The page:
Kia’s powertrain warranty covers the Sportage 5 years and 40,000 miles longer than Subaru covers the Crosstrek Hybrid. Any repair needed on the engine, transmission, axles, joints or driveshafts is fully covered for 10 years or 100,000 miles. Coverage on the Crosstrek Hybrid ends after only 5 years or 60,000 miles.
There are over 22 percent more Kia dealers than there are Subaru dealers, which makes it easier should you ever need service under the Sportage’s warranty.
J.D. Power and Associates rated the Sportage first among small SUVs in their 2019 Initial Quality Study. The Crosstrek Hybrid isn’t in the top three in its category.
J.D. Power and Associates’ 2019 Initial Quality Study of new car owners surveyed provide the statistics that show that Kia vehicles are better in initial quality than Subaru vehicles. J.D. Power ranks Kia second in initial quality, above the industry average. With 43 more problems per 100 vehicles, Subaru is ranked 25th, below the industry average.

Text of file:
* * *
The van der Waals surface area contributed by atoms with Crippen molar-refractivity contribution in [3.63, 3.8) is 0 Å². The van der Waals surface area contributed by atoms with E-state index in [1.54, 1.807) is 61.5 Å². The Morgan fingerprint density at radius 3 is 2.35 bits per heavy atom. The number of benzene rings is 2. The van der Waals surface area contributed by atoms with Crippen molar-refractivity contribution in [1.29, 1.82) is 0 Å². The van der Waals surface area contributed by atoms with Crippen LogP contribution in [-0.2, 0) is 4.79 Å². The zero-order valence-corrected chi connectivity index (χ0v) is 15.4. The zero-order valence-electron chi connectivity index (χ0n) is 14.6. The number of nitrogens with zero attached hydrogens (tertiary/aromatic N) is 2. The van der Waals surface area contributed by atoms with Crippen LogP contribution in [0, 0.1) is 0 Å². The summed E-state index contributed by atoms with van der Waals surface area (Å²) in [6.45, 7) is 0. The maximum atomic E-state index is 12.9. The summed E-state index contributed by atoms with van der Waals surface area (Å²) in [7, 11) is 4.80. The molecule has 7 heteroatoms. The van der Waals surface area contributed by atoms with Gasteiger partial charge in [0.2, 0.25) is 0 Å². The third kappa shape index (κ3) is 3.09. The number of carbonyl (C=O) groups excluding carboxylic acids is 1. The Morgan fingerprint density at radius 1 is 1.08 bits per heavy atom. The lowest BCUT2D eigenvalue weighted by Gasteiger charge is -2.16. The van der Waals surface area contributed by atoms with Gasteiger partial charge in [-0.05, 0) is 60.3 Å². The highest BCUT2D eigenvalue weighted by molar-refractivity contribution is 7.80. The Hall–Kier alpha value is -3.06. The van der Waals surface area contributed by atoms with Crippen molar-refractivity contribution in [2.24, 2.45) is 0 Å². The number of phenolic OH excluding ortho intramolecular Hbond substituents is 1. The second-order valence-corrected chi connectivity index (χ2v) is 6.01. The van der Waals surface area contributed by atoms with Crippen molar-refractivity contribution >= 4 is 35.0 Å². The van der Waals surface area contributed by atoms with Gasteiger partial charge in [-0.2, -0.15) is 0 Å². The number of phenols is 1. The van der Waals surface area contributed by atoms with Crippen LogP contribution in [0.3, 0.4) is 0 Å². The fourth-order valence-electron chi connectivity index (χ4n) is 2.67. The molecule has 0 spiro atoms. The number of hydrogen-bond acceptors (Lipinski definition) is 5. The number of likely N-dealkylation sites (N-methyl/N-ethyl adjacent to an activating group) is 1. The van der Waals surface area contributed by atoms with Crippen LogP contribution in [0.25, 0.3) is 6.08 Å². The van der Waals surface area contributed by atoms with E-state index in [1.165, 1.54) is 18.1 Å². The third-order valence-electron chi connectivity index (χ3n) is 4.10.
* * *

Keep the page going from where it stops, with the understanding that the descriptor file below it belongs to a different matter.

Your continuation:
J.D. Power and Associates’ 2019 survey of the owners of three-year-old vehicles provides the long-term dependability statistics that show that Kia vehicles are more reliable than Subaru vehicles. J.D. Power ranks Kia 10th in reliability, above the industry average. With 10 more problems per 100 vehicles, Subaru is ranked 14th.
The Sportage’s standard 2.4 DOHC 4-cylinder produces 33 more horsepower (181 vs. 148) than the Crosstrek Hybrid’s 2.0 DOHC 4-cyl. hybrid. The Sportage SX Turbo AWD’s standard 2.0 turbo 4-cylinder produces 89 more horsepower (237 vs. 148) than the Crosstrek Hybrid’s 2.0 DOHC 4-cyl. hybrid. The Sportage SX Turbo FWD’s standard 2.0 turbo 4-cylinder produces 92 more horsepower (240 vs. 148) than the Crosstrek Hybrid’s 2.0 DOHC 4-cyl. hybrid.
The Sportage has 3.2 gallons more fuel capacity than the Crosstrek Hybrid (16.4 vs. 13.2 gallons), for longer range between fill-ups.
For better stopping power the Sportage’s brake rotors are larger than those on the Crosstrek Hybrid: